With curious eyes each corner view'd, “ Gold, jewels, pearls, unheard expence!
Ransack'd th' apartments o'er and o'er, « Suspected, bold, magnificence!
Each clofet search'd, unlock'd each door; " Whence can this food of riches flow?
But all he found was plain and coarse, * Examine his accounts, you'll know :
The meanest Persian scarce had worse; “ Your eye on your exchequer cast,
These Ali for convenience boughe, « The secret will come out at last."
Nor for expensive trifles sought. Ali next morn (for 'twas his way
One door a prying eunuch spy'd, To rise before the dawn of day)
With bars and locks well fortify'd, Went early to the council-board,
And now, secure to find the prize, Prostrate on earth, his king ador'd.
Show'd it the king with joyful eyes. The king, with countenance fevere,
“ Ali,” said he, “ that citadel Look'd sternly on his minister :
" Is strong, and baricadoed well? e Ali,” said he, ” I have been told,
• What have you there?” Ali reply'd, " Great treasures, both in gems and gold, " Oh, sir, there's lodg'd my greatest pride ; « Were left, and trufted to your care;
“ There are the gems I value molt, 'Mong these, one gem exceeding rare,
" And all the treasures I can beast." e Ilong to view ; which was (they faid)
All now convinc'd of his disgrace, " A present from the sultan made,
Triumph appear'd in every face. " The finest that the world e'er saw,
The monarch doubted now no more ; “ White, large, and fair, without a flaw." The keys are brought, unlock'd the door, Th’unblemish'd Ali thus reply'd,
When, lo! upon the wall appear 6C Great fir! it cannot be deny'd,
His shepherd's weeds hung up with care, « 'Tis brilliant, beautiful, and clear,
Nor crook nor fcrip was wanting there; “ The Great Mogul has not its peer.
Nor pipe that tun'd his humble lays, « Please it your majesty, to go
Sweet solace of his better days! “ Into the treasury below,
Then, bowing low, he touch'd his breaft, “ You'll wonder at its piercing ray,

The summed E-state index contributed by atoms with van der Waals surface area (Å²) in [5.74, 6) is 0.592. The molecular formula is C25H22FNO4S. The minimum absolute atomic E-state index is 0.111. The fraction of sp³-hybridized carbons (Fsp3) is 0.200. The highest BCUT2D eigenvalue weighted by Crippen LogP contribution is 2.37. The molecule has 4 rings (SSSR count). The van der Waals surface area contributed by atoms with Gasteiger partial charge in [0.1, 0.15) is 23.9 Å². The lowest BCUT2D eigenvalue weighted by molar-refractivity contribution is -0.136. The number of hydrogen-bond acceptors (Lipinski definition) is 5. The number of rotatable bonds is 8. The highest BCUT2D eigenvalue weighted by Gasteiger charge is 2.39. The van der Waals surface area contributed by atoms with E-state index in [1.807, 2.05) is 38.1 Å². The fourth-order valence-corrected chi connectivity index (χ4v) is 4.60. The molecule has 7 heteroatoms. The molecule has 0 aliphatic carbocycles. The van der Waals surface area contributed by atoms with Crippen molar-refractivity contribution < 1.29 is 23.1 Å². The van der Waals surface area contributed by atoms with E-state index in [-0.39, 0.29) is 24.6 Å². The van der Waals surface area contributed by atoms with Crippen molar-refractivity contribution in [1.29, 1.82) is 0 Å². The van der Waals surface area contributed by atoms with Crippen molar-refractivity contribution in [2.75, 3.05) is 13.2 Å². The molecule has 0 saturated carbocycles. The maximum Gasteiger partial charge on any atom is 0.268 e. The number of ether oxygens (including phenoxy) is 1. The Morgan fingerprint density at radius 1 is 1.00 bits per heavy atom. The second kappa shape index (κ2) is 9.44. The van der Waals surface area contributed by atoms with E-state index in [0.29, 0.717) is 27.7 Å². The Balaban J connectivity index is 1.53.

And thus the wondering king addrest : « The sun gives not a nobler day.”
“ Great Prince! your Ali is your fave, Together now they all descend;
“ To you belong whate'er I have; Poor Ali had no other friend,
“ Goods, house, are yours, nay yours this head, But a soul faithful to its truit,
“ For speak the word, and I am dead : The sure asylum of the juft.
“ These moveables, and these alone, In proper classes now are seen
“ I may with justice call my own. The diamonds bright, and emeralds green; “ Your royal fire, Abbas the Great, Pearls, rubies, sapphires, next appear,
" Whom nations proftrate at his fect Dispos'd in rows with nicest care.
« On earth ador’d; whose soul at reft, The king views all with curious eyes,
" In paradise a welcome guest, Applauds with wonder and surprise,
“ * Enjoys its full, and fragrant bowers, Their order and peculiar grace,
u Or wantons upon beds of flowers, Each thing adapted to its place;
" While the pure stream, in living rills, The rest with envious leer behold,
“ From rocks of adamant distils, And Itumble upon bars of gold.
“ And black-ey'd nymphs attend his nod, Next, in an amber box, is fhown
“ Fair daughters of that blest abode : The noblest jewel of the crown :
By his command, I left the plain, “ This, fir," said he, “ believe your flave, “ An humble, but contented (wain. " Is the fine gem the sultan gave;
“ Nor fought I wealth, nor power, nor place; * Around it dart its beams of light,
“ All thele were owing to his grace ; « No comet e'er was half fo bright."
“ 'Twas his mere bounty made me great, 'The king with joy the gem admires,
“ And fix'd me here, in this high seat, Well-pleas'd, and half.convinc'd, retires.
“ The mark of envy. Much he gave, " Ali,” said he,“ with you I dine ;
“ But yet of nought depriv'd his llave : " Your furniture, I'm told, is fine."
“ He touch'd not these. Alas! whose fpite, Wife Ali, for this favour show'd,
« Whose avarice, would these excite? llumbly with Jowett reverence bow'd.
“ My old, hereditary right! At Ali's house now every hand
“ Grant me but these, Great Prince, once more, Is buly at their lord's command;
“ Grant me the pleasure to be poor, Where at th' appointed hour refort
« This scrip, these homely weeds, I'll wear, The king and all his splendid court.
“ The bleating flocks shall be my care; Ali came forth his prince to meet, And, lowly bowing, kila'd his fcc:.
* Such is the Paradise the Turks expe:9.
“ Check each expensive appetite, * Shall be the comfort of my age."
- And make the most of every mite : The king, amaz'd at such a scorn